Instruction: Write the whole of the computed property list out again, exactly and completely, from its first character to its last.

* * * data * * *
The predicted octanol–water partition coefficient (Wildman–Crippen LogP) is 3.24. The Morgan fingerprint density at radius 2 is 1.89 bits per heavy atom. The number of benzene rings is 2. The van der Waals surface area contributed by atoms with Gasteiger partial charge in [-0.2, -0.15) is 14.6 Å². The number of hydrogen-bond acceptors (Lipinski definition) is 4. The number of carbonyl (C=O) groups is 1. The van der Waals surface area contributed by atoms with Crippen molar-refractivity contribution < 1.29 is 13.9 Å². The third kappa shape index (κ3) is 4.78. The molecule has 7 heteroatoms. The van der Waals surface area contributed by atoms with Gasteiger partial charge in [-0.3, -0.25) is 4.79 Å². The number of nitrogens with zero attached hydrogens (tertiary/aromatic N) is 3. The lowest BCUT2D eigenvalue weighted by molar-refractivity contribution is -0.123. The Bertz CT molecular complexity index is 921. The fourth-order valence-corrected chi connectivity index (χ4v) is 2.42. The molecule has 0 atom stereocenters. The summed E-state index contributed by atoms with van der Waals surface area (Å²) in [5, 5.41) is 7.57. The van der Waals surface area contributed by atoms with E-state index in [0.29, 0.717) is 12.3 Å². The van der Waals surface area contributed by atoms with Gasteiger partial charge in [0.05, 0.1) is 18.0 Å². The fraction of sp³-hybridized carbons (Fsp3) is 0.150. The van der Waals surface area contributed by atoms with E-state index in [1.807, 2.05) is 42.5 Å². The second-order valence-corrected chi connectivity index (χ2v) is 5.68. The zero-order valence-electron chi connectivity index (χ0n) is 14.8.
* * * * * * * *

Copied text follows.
The predicted octanol–water partition coefficient (Wildman–Crippen LogP) is 3.24. The Morgan fingerprint density at radius 2 is 1.89 bits per heavy atom. The number of benzene rings is 2. The van der Waals surface area contributed by atoms with Gasteiger partial charge in [-0.2, -0.15) is 14.6 Å². The number of hydrogen-bond acceptors (Lipinski definition) is 4. The number of carbonyl (C=O) groups is 1. The van der Waals surface area contributed by atoms with Crippen molar-refractivity contribution < 1.29 is 13.9 Å². The third kappa shape index (κ3) is 4.78. The molecule has 7 heteroatoms. The van der Waals surface area contributed by atoms with Gasteiger partial charge in [-0.3, -0.25) is 4.79 Å². The number of nitrogens with zero attached hydrogens (tertiary/aromatic N) is 3. The lowest BCUT2D eigenvalue weighted by molar-refractivity contribution is -0.123. The Bertz CT molecular complexity index is 921. The fourth-order valence-corrected chi connectivity index (χ4v) is 2.42. The molecule has 0 atom stereocenters. The summed E-state index contributed by atoms with van der Waals surface area (Å²) in [5, 5.41) is 7.57. The van der Waals surface area contributed by atoms with E-state index in [0.29, 0.717) is 12.3 Å². The van der Waals surface area contributed by atoms with Gasteiger partial charge in [0.05, 0.1) is 18.0 Å². The fraction of sp³-hybridized carbons (Fsp3) is 0.150. The van der Waals surface area contributed by atoms with E-state index in [1.807, 2.05) is 42.5 Å². The second-order valence-corrected chi connectivity index (χ2v) is 5.68. The zero-order valence-electron chi connectivity index (χ0n) is 14.8.